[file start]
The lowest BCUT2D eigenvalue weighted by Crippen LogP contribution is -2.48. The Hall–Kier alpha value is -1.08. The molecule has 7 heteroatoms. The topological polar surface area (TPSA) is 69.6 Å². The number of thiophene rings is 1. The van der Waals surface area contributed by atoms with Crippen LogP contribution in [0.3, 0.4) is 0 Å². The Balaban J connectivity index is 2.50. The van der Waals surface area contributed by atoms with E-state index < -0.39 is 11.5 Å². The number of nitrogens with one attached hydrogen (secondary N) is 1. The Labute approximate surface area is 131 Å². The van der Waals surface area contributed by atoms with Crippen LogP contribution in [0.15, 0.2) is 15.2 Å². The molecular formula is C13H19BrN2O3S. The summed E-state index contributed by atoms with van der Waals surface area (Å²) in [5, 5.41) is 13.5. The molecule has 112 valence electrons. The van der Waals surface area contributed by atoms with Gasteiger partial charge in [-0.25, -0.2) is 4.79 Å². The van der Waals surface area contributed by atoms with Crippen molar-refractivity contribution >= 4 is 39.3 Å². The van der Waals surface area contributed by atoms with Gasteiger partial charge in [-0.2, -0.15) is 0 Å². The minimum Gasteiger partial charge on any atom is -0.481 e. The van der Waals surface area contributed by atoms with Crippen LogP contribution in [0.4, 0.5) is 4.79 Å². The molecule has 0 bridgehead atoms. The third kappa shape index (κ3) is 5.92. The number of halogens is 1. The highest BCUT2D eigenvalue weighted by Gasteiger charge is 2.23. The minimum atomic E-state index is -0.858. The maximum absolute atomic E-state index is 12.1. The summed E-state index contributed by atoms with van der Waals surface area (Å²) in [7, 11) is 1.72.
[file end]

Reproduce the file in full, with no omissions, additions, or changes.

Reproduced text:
The lowest BCUT2D eigenvalue weighted by Crippen LogP contribution is -2.48. The Hall–Kier alpha value is -1.08. The molecule has 7 heteroatoms. The topological polar surface area (TPSA) is 69.6 Å². The number of thiophene rings is 1. The van der Waals surface area contributed by atoms with Crippen LogP contribution in [0.3, 0.4) is 0 Å². The Balaban J connectivity index is 2.50. The van der Waals surface area contributed by atoms with E-state index < -0.39 is 11.5 Å². The number of nitrogens with one attached hydrogen (secondary N) is 1. The Labute approximate surface area is 131 Å². The van der Waals surface area contributed by atoms with Crippen LogP contribution in [0.15, 0.2) is 15.2 Å². The molecular formula is C13H19BrN2O3S. The summed E-state index contributed by atoms with van der Waals surface area (Å²) in [5, 5.41) is 13.5. The molecule has 112 valence electrons. The van der Waals surface area contributed by atoms with Gasteiger partial charge in [-0.25, -0.2) is 4.79 Å². The van der Waals surface area contributed by atoms with Crippen molar-refractivity contribution >= 4 is 39.3 Å². The van der Waals surface area contributed by atoms with Gasteiger partial charge in [-0.2, -0.15) is 0 Å². The minimum Gasteiger partial charge on any atom is -0.481 e. The van der Waals surface area contributed by atoms with Crippen LogP contribution in [0.4, 0.5) is 4.79 Å². The molecule has 0 bridgehead atoms. The third kappa shape index (κ3) is 5.92. The number of halogens is 1. The highest BCUT2D eigenvalue weighted by Gasteiger charge is 2.23. The minimum atomic E-state index is -0.858. The maximum absolute atomic E-state index is 12.1. The summed E-state index contributed by atoms with van der Waals surface area (Å²) in [7, 11) is 1.72.